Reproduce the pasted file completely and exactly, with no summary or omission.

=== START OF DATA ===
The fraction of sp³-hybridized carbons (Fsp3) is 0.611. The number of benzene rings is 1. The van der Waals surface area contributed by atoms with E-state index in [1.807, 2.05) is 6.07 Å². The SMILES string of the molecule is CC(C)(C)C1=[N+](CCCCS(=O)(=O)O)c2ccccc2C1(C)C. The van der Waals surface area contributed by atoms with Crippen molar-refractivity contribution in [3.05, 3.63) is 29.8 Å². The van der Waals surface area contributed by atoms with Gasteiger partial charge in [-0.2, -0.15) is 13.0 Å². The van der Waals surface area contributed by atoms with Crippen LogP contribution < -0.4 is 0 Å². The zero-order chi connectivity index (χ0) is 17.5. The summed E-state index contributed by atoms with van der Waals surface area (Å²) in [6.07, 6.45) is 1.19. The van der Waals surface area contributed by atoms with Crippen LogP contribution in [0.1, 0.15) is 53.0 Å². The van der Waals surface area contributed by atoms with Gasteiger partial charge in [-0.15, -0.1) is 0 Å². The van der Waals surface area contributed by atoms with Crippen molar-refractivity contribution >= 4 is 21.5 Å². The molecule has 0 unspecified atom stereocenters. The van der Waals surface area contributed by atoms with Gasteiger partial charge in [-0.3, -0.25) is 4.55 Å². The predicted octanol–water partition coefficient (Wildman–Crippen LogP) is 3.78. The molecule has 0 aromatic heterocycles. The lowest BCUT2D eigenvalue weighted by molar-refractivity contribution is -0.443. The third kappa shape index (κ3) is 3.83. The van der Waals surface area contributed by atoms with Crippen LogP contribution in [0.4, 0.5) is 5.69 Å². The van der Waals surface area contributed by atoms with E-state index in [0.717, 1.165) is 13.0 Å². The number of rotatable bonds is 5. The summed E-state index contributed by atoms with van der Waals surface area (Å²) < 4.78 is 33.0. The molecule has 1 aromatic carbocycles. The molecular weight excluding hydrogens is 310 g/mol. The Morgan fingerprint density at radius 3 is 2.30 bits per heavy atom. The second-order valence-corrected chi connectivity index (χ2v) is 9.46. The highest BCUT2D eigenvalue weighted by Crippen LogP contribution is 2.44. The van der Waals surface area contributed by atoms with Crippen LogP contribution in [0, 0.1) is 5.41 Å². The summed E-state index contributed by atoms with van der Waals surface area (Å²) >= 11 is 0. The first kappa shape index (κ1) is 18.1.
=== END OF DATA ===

The fraction of sp³-hybridized carbons (Fsp3) is 0.611. The number of benzene rings is 1. The van der Waals surface area contributed by atoms with E-state index in [1.807, 2.05) is 6.07 Å². The SMILES string of the molecule is CC(C)(C)C1=[N+](CCCCS(=O)(=O)O)c2ccccc2C1(C)C. The van der Waals surface area contributed by atoms with Crippen molar-refractivity contribution in [3.05, 3.63) is 29.8 Å². The van der Waals surface area contributed by atoms with Gasteiger partial charge in [-0.2, -0.15) is 13.0 Å². The van der Waals surface area contributed by atoms with Crippen LogP contribution < -0.4 is 0 Å². The zero-order chi connectivity index (χ0) is 17.5. The summed E-state index contributed by atoms with van der Waals surface area (Å²) in [6.07, 6.45) is 1.19. The van der Waals surface area contributed by atoms with Crippen LogP contribution in [0.1, 0.15) is 53.0 Å². The van der Waals surface area contributed by atoms with Gasteiger partial charge in [-0.15, -0.1) is 0 Å². The van der Waals surface area contributed by atoms with Crippen molar-refractivity contribution >= 4 is 21.5 Å². The molecule has 0 unspecified atom stereocenters. The van der Waals surface area contributed by atoms with Gasteiger partial charge in [-0.3, -0.25) is 4.55 Å². The predicted octanol–water partition coefficient (Wildman–Crippen LogP) is 3.78. The molecule has 0 aromatic heterocycles. The lowest BCUT2D eigenvalue weighted by molar-refractivity contribution is -0.443. The third kappa shape index (κ3) is 3.83. The van der Waals surface area contributed by atoms with Crippen LogP contribution in [0.4, 0.5) is 5.69 Å². The van der Waals surface area contributed by atoms with E-state index in [0.717, 1.165) is 13.0 Å². The number of rotatable bonds is 5. The summed E-state index contributed by atoms with van der Waals surface area (Å²) < 4.78 is 33.0. The molecule has 1 aromatic carbocycles. The molecular weight excluding hydrogens is 310 g/mol. The Morgan fingerprint density at radius 3 is 2.30 bits per heavy atom. The second-order valence-corrected chi connectivity index (χ2v) is 9.46. The highest BCUT2D eigenvalue weighted by Crippen LogP contribution is 2.44. The van der Waals surface area contributed by atoms with Crippen LogP contribution in [0, 0.1) is 5.41 Å². The summed E-state index contributed by atoms with van der Waals surface area (Å²) >= 11 is 0. The first kappa shape index (κ1) is 18.1.